Former Chief Speechwriter to Vice President Al Gore in the White House, Bob Lehrman has written four novels, the highly praised The Political Speechwriter’s Companion (CQ Press 2009), and has now co-authored and co-edited a new book: Democratic Oratory from JFK to Barack Obama (Palgrave Macmillan 2016). He teaches public speaking and political speechwriting at American University.
Rhetoric Revisited: FDR’s “Infamy” Speech
Really, he’d hoped to spend that afternoon up in the second floor study, magnifying glass in hand, working on the stamp collection that since boyhood had taught him about the world. But FDR was president, with work to do. He was talking policy with one of his aides when Navy Secretary Frank Knox called.
“Mr. President,” he said, sounding doubtful, “it looks like the Japanese have attacked Pearl Harbor.”
USS Shaw exploding during the Japanese raid on Pearl Harbor. By an unknown photographer, December 7, 1941. Courtesy of the National Archives and Records Administration.
Roosevelt had no doubts. He knew it was true—and what it meant: war. And a war many Americans did not want, including Charles Lindbergh, whose America First campaign had blocked FDR’s attempt to build up America’s military. Three hours later, FDR called Grace Tully, his secretary, and dictated a speech he would deliver to Congress. The next day, he sat in the House Chamber, wheelchair carefully hidden from photographers, and uttered the words Americans remember about a day “that will live in infamy.”
It’s one of the most famous speeches in American history, though it’s safe to say most Americans remember only that phrase. But on 75th anniversary of the attack, it’s worth asking: What makes it so famous?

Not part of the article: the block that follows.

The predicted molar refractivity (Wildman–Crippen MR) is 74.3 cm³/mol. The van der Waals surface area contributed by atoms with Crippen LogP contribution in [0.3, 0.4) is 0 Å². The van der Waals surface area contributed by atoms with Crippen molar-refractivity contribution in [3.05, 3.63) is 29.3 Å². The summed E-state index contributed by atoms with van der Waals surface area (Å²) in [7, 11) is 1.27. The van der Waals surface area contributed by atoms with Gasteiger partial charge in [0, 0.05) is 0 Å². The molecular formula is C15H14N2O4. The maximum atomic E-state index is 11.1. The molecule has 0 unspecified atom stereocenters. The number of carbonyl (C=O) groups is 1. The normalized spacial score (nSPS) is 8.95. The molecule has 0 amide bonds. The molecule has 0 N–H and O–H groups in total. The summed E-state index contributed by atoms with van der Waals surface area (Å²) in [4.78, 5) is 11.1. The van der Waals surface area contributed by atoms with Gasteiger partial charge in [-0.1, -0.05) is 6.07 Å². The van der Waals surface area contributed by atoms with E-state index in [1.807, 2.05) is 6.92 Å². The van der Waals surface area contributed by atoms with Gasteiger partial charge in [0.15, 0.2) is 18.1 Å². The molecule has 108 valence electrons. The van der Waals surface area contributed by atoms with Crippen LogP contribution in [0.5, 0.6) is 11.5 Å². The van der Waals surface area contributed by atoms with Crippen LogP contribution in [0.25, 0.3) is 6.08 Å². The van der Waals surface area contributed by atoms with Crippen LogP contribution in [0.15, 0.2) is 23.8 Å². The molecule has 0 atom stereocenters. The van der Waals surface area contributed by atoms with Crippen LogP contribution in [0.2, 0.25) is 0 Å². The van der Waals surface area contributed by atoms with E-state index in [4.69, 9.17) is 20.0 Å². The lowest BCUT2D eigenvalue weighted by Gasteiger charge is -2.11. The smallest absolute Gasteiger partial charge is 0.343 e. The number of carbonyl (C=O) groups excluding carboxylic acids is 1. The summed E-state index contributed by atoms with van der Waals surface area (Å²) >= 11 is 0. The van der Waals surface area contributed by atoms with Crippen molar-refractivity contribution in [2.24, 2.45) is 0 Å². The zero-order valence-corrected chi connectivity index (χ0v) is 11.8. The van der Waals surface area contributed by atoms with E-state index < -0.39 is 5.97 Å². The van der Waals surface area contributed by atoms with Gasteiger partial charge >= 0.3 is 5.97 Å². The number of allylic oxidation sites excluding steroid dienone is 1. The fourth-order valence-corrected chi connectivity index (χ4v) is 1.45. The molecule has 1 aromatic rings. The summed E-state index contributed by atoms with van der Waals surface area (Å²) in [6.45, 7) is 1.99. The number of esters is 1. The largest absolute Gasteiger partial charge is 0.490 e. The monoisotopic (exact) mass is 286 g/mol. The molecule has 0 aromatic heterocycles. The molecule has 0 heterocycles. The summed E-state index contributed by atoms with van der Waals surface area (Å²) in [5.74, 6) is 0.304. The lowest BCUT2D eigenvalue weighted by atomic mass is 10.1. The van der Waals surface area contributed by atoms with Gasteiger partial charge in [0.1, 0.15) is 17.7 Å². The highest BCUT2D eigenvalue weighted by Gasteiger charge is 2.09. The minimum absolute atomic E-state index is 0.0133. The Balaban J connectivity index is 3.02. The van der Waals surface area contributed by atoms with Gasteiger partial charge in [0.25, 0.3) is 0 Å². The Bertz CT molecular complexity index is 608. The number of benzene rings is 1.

It’s not just because the United States would declare war. Who remembers a word of other speeches by presidents asking for war—in 1812, 1846, 1898, or 1917? In fact, I wrote a speech for my boss, Democratic Majority Whip, Bill Gray, during that 1991 debate on the First Gulf War. I remember sitting in the House Chamber watching an incredible sight: Members speaking, then actually sticking around to hear others. I don’t remember the declaration at all.
Is FDR’s speech memorable for its eloquence? No. The language is mostly flat. The readability statistics our computers now provide tell us it’s full of passive voice, with long sentences copyeditors today would think wordy—”In the intervening time,” not “meanwhile.” Even the word “infamy” is a little off; originally he had dictated another word: history. Roosevelt clearly didn’t want to sound neutral, but his usage of ”infamy” was at odds with conventions of the day; a descriptive word, ”infamy” usually appeared the way people talking about FDR often misquote him: “day of infamy.”
Neither was it substantive. FDR rejected the suggestions of those who wanted a longer speech giving listeners context. He wanted to convey urgency to Americans opposed to war.